To Fly or Not to Fly: The Butterfly Debate

As Sting might say, if you love something, set it free.

That's a philosophy more and more wedding participants seem to believe in. Instead of tossing handfuls of rice like their parents and grandparents did, they're releasing live butterflies airborne streams of living color  to celebrate their loved one's union.

Butterflies have become so popular that some people refer to them as the "new rice."

But some say butterfly releasing should go the way of barbaric wedding traditions we've long left behind, like the droit du seigneur or arranged marriages.

"Farm-raised butterflies are ticking time bombs you release in the wild," the North American Butterfly Association's Jeffrey Glassberg said.

While they're certainly pretty to look at, commercially bred butterflies can spread disease to the local animal population, inhibit the insects' migrating and interfere with scientists trying to collect data on the local flora and fauna, he said.

As it stands now, the U.S. Department of Agriculture has set a cap on the number of butterflies a person can transport across state lines, and requires a permit for those who do.

"They carry diseases that potentially can devastate native populations of butterflies that are critical," Glassberg said.

And that's not even looking at it from the point of view of the butterflies.

"It's treating living animals as if they were nothing but little toys," he said.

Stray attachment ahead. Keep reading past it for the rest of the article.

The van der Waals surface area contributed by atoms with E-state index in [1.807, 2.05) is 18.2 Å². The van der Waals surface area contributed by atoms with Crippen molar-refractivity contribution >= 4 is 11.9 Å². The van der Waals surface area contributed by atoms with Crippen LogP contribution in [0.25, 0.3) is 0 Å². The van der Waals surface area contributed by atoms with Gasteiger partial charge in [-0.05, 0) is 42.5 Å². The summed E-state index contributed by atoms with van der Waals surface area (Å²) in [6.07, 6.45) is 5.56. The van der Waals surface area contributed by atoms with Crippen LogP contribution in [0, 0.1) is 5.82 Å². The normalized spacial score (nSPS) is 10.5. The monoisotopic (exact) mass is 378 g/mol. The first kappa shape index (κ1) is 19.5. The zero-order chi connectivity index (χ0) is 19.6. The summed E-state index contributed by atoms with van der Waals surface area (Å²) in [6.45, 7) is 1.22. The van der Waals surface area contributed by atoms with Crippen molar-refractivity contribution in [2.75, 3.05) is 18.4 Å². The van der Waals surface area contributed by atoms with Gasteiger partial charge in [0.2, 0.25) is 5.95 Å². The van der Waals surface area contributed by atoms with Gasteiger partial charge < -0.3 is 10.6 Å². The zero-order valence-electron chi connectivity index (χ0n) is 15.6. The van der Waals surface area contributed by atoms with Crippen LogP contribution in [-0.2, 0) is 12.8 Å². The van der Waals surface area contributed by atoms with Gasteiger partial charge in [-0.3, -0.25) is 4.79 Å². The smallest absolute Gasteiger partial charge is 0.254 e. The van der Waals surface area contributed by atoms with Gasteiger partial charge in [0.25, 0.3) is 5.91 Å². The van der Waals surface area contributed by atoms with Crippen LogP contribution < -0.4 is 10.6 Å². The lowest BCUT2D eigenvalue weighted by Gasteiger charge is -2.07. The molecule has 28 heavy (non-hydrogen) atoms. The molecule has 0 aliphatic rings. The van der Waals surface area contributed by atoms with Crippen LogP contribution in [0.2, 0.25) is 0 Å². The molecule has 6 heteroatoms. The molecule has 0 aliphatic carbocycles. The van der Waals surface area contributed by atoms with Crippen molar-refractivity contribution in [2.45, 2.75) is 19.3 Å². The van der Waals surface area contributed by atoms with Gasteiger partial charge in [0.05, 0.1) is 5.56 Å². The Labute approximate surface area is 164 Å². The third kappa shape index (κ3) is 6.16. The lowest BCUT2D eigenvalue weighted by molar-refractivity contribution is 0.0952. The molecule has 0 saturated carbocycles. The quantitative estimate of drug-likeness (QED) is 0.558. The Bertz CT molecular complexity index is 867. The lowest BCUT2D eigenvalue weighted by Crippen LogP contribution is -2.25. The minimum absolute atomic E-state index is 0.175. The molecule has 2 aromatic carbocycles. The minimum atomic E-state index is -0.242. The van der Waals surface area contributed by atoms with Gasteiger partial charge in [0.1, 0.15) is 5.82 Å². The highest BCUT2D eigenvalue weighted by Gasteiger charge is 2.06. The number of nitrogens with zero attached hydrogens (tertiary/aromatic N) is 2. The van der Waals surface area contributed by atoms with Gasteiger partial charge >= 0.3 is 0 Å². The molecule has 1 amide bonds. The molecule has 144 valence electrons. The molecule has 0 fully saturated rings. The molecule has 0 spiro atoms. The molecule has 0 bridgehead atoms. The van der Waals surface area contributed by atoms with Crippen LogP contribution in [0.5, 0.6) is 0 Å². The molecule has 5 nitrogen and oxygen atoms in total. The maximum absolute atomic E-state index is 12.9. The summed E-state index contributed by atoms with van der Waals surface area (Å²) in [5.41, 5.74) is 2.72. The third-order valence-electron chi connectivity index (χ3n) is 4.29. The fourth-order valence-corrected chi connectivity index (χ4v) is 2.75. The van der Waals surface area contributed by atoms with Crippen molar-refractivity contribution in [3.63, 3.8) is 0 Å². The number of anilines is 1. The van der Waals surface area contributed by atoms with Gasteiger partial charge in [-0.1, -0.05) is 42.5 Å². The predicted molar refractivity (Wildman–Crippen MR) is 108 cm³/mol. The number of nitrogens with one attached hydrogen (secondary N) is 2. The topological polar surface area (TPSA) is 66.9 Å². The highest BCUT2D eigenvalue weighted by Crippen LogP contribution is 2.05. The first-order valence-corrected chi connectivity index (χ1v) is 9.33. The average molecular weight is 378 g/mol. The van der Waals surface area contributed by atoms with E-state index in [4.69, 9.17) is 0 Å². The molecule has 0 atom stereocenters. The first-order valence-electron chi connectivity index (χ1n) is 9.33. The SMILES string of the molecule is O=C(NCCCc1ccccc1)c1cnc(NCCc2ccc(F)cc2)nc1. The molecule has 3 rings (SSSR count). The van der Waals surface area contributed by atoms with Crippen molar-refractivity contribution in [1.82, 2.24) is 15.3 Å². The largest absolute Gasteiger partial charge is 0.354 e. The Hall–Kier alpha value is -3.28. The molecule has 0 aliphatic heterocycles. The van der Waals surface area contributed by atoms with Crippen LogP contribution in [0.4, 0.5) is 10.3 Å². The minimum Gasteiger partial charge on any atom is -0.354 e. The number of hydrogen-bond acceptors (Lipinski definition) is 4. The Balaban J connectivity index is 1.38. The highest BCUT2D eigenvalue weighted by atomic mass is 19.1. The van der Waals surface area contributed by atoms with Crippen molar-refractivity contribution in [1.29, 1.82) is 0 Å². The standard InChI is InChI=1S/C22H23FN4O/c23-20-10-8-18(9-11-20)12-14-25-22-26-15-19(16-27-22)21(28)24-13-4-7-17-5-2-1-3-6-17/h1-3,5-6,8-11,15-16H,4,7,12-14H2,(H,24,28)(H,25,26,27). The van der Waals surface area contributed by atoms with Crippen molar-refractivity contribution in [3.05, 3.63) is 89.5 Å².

But not all butterfly experts agree. If anything, butterfly releases help butterflies, according to Jay McRoberts, a member of the International Butterfly Breeders Association. He said releasing the insects at special events sparks passion for the little lepidoptera.

"To me, the butterfly is the ambassador of goodwill," he said.

He and other breeders also said that if a commercially bred butterfly is carrying a dangerous disease, it would die before it got off the farm. But ultimately, McRoberts said, it's just not right to forbid an act of beauty simply because of unproven fears.

"I'm not open to people saying you have to stop releasing butterflies because we think something might happen," McRoberts said.

For now, some revelers will continue to release butterflies at special events. And probably as long as butterflies have wings, the controversy will continue.

Fox News' Collins Spencer contributed to this report.